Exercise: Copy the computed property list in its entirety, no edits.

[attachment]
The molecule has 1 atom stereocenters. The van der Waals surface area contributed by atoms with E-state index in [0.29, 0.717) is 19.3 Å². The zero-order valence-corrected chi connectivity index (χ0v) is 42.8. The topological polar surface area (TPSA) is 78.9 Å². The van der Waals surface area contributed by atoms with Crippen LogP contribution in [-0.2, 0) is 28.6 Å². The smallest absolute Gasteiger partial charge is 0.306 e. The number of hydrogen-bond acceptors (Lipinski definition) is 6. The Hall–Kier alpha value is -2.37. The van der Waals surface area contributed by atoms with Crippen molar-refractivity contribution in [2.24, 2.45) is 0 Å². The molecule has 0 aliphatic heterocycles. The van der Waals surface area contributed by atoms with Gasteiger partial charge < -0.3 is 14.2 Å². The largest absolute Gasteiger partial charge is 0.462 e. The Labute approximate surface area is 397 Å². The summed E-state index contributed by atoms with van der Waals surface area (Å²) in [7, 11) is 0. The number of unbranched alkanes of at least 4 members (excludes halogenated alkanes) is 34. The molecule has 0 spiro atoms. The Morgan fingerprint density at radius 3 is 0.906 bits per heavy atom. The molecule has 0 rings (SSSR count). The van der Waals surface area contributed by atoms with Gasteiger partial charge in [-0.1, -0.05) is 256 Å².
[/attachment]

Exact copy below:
The molecule has 1 atom stereocenters. The van der Waals surface area contributed by atoms with E-state index in [0.29, 0.717) is 19.3 Å². The zero-order valence-corrected chi connectivity index (χ0v) is 42.8. The topological polar surface area (TPSA) is 78.9 Å². The van der Waals surface area contributed by atoms with Crippen LogP contribution in [-0.2, 0) is 28.6 Å². The smallest absolute Gasteiger partial charge is 0.306 e. The number of hydrogen-bond acceptors (Lipinski definition) is 6. The Hall–Kier alpha value is -2.37. The van der Waals surface area contributed by atoms with Crippen molar-refractivity contribution in [2.24, 2.45) is 0 Å². The molecule has 0 aliphatic heterocycles. The van der Waals surface area contributed by atoms with Gasteiger partial charge < -0.3 is 14.2 Å². The largest absolute Gasteiger partial charge is 0.462 e. The Labute approximate surface area is 397 Å². The summed E-state index contributed by atoms with van der Waals surface area (Å²) in [7, 11) is 0. The number of unbranched alkanes of at least 4 members (excludes halogenated alkanes) is 34. The molecule has 0 spiro atoms. The Morgan fingerprint density at radius 3 is 0.906 bits per heavy atom. The molecule has 0 rings (SSSR count). The van der Waals surface area contributed by atoms with Gasteiger partial charge in [-0.1, -0.05) is 256 Å².